New ‘OpenAI’ Artificial Intelligence Group Formed By Elon Musk, Peter Thiel, And More
A Silicon Valley supergroup has united to keep AI open -- so they say
In the last few years, the world of artificial intelligence has mainly been dominated by large internet companies with huge computing infrastructures like Google and Facebook, or research universities like MIT or Stanford.
Now, there’s another player in town: OpenAI. The non-profit research firm is backed by heavy hitters like co-chairs Elon Musk (of SpaceX and Tesla fame), Y Combinator’s Sam Altman, as well as investor Peter Thiel (who worked with Musk at PayPal). They claim to have garnered a billion dollars in private funding, from people like Thiel and Amazon Web Services.
“We believe AI should be an extension of individual human wills and, in the spirit of liberty, as broadly and evenly distributed as is possible safely,” OpenAI writes in its first blog post, published just a few moments ago.
The goal? Make the scope of A.I less narrow. Right now, machines are either good at identifying people, or answering questions, but not both. But the ultimate goal in A.I research is to “generalize” intelligence—have an algorithm that can do it all.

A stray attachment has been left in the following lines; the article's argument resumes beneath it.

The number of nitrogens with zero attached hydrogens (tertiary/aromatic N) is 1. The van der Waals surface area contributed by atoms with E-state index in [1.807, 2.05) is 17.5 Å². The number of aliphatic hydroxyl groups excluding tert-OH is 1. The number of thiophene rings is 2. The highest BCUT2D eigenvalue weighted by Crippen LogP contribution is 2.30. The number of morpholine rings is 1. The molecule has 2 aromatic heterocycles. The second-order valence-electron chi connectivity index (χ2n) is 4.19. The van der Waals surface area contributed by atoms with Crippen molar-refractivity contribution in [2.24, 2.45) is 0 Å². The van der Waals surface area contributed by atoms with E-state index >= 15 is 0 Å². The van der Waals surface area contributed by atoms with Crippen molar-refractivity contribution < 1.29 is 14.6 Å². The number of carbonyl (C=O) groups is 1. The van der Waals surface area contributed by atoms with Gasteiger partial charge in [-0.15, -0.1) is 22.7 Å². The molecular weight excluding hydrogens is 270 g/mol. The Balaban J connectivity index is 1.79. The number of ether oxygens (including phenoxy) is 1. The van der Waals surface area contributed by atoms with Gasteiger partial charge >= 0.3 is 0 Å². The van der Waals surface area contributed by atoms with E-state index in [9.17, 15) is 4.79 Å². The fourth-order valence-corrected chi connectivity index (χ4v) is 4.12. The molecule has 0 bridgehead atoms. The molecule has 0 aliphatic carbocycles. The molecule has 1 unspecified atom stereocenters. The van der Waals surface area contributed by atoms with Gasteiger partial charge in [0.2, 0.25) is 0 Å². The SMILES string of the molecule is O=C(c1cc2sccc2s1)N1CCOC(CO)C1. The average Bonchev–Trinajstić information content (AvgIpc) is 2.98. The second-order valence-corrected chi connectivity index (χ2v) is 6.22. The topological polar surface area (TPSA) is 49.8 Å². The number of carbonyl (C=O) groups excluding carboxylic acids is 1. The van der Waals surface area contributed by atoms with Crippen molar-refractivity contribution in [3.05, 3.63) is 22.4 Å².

In pursuit of that, OpenAI’s founding team hired Ilya Sutskever as research director. Sutskever is currently a research scientist at Google who has worked with some of the most well-known names in A.I. and machine learning, like Geoff Hinton and Andrew Ng (who work with Google and Baidu respectively).
The organization is a non-profit, and only hopes to spend a small fraction of their billion dollar seed in the next few years. They hope to “freely collaborate” with other institutions, which makes sense, as nearly everyone on their research team comes from a prestigious institution like Google, Stanford, and New York University.
Musk’s involvement in particular is noteworthy, given the SpaceX founder has previously expressed fears that artificial intelligence could be more dangerous than nuclear weapons. OpenAI would appear to be in part an effort to power-check the development of A.I. going forward.